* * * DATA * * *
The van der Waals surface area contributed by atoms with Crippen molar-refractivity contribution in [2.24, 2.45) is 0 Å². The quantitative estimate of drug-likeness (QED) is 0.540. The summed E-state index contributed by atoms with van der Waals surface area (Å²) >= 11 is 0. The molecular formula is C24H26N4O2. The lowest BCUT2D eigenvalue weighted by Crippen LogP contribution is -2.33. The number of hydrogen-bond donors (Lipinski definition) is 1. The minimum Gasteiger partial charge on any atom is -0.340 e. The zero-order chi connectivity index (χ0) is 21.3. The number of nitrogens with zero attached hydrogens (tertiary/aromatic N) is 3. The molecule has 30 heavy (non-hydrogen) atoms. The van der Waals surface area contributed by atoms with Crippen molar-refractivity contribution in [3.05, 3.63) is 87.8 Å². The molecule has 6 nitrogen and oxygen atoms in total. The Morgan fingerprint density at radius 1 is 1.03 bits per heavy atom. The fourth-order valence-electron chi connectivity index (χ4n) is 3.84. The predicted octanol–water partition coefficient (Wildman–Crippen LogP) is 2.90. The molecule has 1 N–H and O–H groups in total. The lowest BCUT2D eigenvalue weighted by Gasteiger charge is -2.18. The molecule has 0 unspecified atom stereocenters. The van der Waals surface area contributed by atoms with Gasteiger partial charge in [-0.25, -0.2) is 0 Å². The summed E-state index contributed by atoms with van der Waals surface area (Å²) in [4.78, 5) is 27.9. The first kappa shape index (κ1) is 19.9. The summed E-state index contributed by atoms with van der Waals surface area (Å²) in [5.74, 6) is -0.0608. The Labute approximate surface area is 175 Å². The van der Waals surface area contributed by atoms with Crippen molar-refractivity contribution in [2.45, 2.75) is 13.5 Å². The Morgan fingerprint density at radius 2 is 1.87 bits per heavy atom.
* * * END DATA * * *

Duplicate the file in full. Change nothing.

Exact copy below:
The van der Waals surface area contributed by atoms with Crippen molar-refractivity contribution in [2.24, 2.45) is 0 Å². The quantitative estimate of drug-likeness (QED) is 0.540. The summed E-state index contributed by atoms with van der Waals surface area (Å²) >= 11 is 0. The molecular formula is C24H26N4O2. The lowest BCUT2D eigenvalue weighted by Crippen LogP contribution is -2.33. The number of hydrogen-bond donors (Lipinski definition) is 1. The minimum Gasteiger partial charge on any atom is -0.340 e. The zero-order chi connectivity index (χ0) is 21.3. The number of nitrogens with zero attached hydrogens (tertiary/aromatic N) is 3. The molecule has 30 heavy (non-hydrogen) atoms. The van der Waals surface area contributed by atoms with Crippen molar-refractivity contribution in [3.05, 3.63) is 87.8 Å². The molecule has 6 nitrogen and oxygen atoms in total. The Morgan fingerprint density at radius 1 is 1.03 bits per heavy atom. The fourth-order valence-electron chi connectivity index (χ4n) is 3.84. The predicted octanol–water partition coefficient (Wildman–Crippen LogP) is 2.90. The molecule has 1 N–H and O–H groups in total. The lowest BCUT2D eigenvalue weighted by Gasteiger charge is -2.18. The molecule has 0 unspecified atom stereocenters. The van der Waals surface area contributed by atoms with Gasteiger partial charge in [-0.25, -0.2) is 0 Å². The summed E-state index contributed by atoms with van der Waals surface area (Å²) in [4.78, 5) is 27.9. The first kappa shape index (κ1) is 19.9. The summed E-state index contributed by atoms with van der Waals surface area (Å²) in [5.74, 6) is -0.0608. The Labute approximate surface area is 175 Å². The van der Waals surface area contributed by atoms with Crippen molar-refractivity contribution in [2.45, 2.75) is 13.5 Å². The Morgan fingerprint density at radius 2 is 1.87 bits per heavy atom.